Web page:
May 30, 2024

Nigeria’s re-unveiled licensing round features 12 oil block

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Ilenre Irele

The Nigerian Upstream Petroleum Regulatory Commission (NUPRC) recently unveiled Nigeria’s 2024 licensing round features 12 deep offshore and shallow water blocks oil blocks – including 5 blocks from last year’s round – and is available for bidding through January 2025.

Recall Nigeria is looking to attract local and international explorers to its acreage, with a view to increasing its reserve base and maximizing production.

“Each block has been chosen for its potential to bolster our national reserves… We are committed to conducting the licensing round in a fair, competitive and transparent manner and ensuring a level playing field for indigenous and international investors,” said Dr. Kelechi Ofoegbu, NUPRC Executive Commissioner.

Nigeria is seeking to accelerate upstream investment, with the Federal Government implementing tax credits for non-associated gas greenfield development and commercial incentives for deepwater oil and gas projects. Leading operators including Shell, TotalEnergies and Chevron have pledged billions in developing Nigeria’s oil and gas supplies, coupled with onshore and marginal field opportunities for local and junior explorers.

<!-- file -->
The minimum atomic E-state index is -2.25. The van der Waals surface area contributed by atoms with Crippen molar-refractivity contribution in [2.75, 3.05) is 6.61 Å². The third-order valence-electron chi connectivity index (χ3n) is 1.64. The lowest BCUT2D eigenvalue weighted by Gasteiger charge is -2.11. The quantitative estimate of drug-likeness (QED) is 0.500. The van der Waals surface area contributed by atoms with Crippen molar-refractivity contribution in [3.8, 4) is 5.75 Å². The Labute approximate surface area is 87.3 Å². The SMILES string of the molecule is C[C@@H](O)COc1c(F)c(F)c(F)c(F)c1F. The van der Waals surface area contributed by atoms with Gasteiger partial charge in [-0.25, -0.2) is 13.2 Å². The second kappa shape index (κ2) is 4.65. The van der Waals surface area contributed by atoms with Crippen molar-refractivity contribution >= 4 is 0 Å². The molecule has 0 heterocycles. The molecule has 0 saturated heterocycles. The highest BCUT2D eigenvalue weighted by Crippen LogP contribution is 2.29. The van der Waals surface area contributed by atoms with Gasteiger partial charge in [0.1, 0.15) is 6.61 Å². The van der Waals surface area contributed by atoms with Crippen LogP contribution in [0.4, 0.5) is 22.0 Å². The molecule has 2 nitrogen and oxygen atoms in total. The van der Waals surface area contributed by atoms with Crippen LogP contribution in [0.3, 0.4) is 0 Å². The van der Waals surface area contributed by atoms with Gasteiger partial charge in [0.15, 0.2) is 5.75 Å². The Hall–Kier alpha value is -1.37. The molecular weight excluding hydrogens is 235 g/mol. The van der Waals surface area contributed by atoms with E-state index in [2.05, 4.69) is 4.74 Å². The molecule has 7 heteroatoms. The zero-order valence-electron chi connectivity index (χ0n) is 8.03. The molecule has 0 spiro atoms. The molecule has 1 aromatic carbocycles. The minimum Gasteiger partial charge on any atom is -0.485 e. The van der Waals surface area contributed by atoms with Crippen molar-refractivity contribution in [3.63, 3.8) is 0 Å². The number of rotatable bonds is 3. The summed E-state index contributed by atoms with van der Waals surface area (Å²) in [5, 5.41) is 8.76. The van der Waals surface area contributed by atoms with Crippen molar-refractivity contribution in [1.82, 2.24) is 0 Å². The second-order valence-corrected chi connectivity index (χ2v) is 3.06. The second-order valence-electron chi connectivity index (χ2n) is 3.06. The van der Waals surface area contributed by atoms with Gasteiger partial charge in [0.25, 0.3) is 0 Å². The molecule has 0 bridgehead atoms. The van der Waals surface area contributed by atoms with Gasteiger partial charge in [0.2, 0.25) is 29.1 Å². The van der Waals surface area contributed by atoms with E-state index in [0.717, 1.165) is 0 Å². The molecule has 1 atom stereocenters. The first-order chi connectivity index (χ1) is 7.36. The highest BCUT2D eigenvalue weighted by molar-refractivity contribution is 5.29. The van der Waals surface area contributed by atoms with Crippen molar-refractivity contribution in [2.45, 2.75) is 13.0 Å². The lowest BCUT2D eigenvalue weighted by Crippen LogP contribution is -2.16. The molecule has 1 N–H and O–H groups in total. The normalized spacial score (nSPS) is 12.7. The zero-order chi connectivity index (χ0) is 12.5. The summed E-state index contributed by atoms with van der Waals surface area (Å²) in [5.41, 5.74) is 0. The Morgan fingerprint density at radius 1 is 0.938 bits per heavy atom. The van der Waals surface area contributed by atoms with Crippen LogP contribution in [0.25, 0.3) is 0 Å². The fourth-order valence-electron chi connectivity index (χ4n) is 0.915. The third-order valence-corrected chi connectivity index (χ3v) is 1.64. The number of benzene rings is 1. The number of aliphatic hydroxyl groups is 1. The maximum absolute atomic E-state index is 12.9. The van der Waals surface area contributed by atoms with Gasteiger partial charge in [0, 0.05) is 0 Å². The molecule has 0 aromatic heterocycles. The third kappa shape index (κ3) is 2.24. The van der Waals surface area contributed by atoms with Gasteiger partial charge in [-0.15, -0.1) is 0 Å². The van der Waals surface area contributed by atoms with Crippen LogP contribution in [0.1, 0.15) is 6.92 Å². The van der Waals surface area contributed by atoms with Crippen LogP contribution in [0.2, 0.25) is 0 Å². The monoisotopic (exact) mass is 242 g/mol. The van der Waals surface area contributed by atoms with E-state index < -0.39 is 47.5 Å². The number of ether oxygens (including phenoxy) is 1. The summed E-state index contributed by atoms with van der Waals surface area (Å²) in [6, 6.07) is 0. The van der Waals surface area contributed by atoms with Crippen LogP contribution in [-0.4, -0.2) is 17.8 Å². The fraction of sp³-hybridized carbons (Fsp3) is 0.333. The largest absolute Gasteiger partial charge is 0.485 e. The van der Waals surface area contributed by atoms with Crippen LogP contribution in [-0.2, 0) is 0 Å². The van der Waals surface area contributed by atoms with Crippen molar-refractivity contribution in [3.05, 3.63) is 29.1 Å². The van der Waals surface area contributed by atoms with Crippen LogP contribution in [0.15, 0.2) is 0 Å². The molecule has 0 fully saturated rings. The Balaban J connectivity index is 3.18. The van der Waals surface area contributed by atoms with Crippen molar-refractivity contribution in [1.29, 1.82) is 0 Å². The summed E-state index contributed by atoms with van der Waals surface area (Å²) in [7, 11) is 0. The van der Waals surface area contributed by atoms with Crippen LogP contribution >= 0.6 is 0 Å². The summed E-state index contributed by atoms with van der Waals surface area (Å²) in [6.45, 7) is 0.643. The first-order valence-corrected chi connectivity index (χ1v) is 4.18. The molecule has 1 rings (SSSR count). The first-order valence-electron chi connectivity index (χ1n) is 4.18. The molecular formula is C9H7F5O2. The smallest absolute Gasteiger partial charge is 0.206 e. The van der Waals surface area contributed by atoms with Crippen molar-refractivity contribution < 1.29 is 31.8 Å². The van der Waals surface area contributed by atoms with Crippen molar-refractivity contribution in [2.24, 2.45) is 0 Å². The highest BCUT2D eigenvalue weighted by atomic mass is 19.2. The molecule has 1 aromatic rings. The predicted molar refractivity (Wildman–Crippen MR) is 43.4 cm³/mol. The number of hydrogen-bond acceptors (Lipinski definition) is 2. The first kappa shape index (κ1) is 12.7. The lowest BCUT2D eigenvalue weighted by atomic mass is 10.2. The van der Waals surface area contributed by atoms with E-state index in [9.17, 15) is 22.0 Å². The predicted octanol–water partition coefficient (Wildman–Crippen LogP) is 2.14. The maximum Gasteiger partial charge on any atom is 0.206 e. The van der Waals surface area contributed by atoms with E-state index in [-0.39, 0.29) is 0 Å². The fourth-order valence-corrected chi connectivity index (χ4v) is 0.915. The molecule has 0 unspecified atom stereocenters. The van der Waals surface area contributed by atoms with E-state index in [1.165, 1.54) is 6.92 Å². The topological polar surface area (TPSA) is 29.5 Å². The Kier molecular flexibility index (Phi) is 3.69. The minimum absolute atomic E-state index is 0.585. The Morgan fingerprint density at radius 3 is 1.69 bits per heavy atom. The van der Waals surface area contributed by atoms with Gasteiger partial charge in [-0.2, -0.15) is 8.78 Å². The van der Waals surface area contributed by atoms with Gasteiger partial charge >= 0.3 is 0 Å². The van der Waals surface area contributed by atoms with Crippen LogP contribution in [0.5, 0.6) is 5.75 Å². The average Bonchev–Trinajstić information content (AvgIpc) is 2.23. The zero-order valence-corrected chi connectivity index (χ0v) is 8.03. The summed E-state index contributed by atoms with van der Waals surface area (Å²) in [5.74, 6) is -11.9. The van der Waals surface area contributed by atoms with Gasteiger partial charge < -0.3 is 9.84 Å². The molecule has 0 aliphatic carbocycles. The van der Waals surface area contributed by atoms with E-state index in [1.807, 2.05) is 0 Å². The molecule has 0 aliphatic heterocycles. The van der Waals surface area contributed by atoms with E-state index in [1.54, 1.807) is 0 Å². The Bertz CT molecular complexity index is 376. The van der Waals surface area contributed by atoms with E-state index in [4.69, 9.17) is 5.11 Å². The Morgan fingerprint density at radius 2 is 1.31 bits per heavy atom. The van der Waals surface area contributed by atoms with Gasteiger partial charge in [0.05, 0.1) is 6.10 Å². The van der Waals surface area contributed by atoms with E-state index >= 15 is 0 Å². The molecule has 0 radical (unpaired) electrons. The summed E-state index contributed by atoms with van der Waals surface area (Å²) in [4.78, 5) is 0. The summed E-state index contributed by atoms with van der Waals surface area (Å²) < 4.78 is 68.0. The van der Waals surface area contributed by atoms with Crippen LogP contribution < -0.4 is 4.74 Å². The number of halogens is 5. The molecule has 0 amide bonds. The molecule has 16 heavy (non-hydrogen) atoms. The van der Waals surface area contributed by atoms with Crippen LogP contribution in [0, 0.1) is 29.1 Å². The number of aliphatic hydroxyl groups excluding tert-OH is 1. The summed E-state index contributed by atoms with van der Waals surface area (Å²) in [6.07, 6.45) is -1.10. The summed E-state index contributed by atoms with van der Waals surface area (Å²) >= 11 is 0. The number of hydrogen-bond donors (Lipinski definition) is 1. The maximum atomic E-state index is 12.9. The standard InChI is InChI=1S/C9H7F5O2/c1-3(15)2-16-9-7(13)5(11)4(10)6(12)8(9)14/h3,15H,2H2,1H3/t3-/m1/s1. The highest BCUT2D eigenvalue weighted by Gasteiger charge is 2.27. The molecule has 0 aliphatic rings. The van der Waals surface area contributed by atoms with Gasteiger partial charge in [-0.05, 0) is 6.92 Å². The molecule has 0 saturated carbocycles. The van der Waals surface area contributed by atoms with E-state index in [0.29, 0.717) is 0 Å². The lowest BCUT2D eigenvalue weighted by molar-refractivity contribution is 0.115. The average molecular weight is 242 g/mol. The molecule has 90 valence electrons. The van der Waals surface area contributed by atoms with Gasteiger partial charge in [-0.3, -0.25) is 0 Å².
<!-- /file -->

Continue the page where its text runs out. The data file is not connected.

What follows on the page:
“The activities of investors in oil and gas are no longer done in such a way that the environment is impacted negatively… Owners collaborating with operators to ensure that activities are carried out seamlessly is a testament to the new investment drive in Nigeria,” said John Amin, Managing Director, Platform Petroleum.

“There are a lot of opportunities onshore for local entrepreneurs. The regulatory framework –having a $2 fee on flaring and a $3.4 price on local gas – will enable local entrepreneurs to turn into gas producers. That’s an area of small, but very profitable investments – wells can be drilled with triple digit returns,” said Per Magnus, Senior Partner & Head of Analysis, Rystad Energy.

In addition to driving upstream exploration, Nigeria is prioritizing the expansion of its downstream sector, having launched several large-scale projects targeting enhanced energy security and oil refining and gas processing capabilities. These include the Train 7 expansion project at the Nigeria LNG plant – increasing Nigeria’s LNG production capacity to 30 million tons per year by 2027 – as well as the 650,000-bpd Dangote Refinery that came online at the start of this year, creating a sizable new domestic market for Nigeria’s crude oil.

“On the downstream side, we are looking at where investments can be segmented – it’s not just refining, but also ports, terminals, pipeline infrastructure, CNG fleets, LPG and so on. The goal is to develop a robust intra-African oil and gas industry whereby we can balance energy security with energy transition,” said Anibor Kragha, Executive Secretary, African Refiners and Distributors Association.

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